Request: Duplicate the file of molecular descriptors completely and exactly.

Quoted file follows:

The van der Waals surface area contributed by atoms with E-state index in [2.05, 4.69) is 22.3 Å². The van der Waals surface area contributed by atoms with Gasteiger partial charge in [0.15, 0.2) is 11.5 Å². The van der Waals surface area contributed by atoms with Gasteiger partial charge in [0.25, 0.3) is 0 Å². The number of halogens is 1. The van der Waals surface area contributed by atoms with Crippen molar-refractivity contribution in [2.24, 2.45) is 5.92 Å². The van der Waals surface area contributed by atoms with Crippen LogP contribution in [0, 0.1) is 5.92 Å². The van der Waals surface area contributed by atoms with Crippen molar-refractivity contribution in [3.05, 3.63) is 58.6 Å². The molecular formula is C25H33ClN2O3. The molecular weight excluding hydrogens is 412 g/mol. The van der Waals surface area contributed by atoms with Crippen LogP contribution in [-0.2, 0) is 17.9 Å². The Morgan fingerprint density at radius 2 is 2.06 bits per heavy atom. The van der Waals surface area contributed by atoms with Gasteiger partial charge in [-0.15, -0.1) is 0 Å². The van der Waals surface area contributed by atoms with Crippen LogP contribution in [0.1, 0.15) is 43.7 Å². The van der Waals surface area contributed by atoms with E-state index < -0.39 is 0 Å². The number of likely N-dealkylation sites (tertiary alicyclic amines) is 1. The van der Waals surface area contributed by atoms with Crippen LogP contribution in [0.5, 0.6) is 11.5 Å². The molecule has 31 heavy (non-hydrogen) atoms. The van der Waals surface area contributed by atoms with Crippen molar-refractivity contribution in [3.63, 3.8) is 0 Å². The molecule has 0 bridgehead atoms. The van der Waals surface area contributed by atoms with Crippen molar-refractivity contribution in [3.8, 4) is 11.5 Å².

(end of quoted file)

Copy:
The van der Waals surface area contributed by atoms with E-state index in [2.05, 4.69) is 22.3 Å². The van der Waals surface area contributed by atoms with Gasteiger partial charge in [0.15, 0.2) is 11.5 Å². The van der Waals surface area contributed by atoms with Gasteiger partial charge in [0.25, 0.3) is 0 Å². The number of halogens is 1. The van der Waals surface area contributed by atoms with Crippen molar-refractivity contribution in [2.24, 2.45) is 5.92 Å². The van der Waals surface area contributed by atoms with Crippen LogP contribution in [0, 0.1) is 5.92 Å². The van der Waals surface area contributed by atoms with Crippen molar-refractivity contribution in [3.05, 3.63) is 58.6 Å². The molecular formula is C25H33ClN2O3. The molecular weight excluding hydrogens is 412 g/mol. The van der Waals surface area contributed by atoms with Crippen LogP contribution in [-0.2, 0) is 17.9 Å². The Morgan fingerprint density at radius 2 is 2.06 bits per heavy atom. The van der Waals surface area contributed by atoms with Gasteiger partial charge in [-0.15, -0.1) is 0 Å². The van der Waals surface area contributed by atoms with Crippen LogP contribution in [0.1, 0.15) is 43.7 Å². The van der Waals surface area contributed by atoms with E-state index < -0.39 is 0 Å². The number of likely N-dealkylation sites (tertiary alicyclic amines) is 1. The van der Waals surface area contributed by atoms with Crippen LogP contribution in [0.5, 0.6) is 11.5 Å². The molecule has 31 heavy (non-hydrogen) atoms. The van der Waals surface area contributed by atoms with Crippen molar-refractivity contribution in [3.63, 3.8) is 0 Å². The molecule has 0 bridgehead atoms. The van der Waals surface area contributed by atoms with Crippen molar-refractivity contribution in [3.8, 4) is 11.5 Å².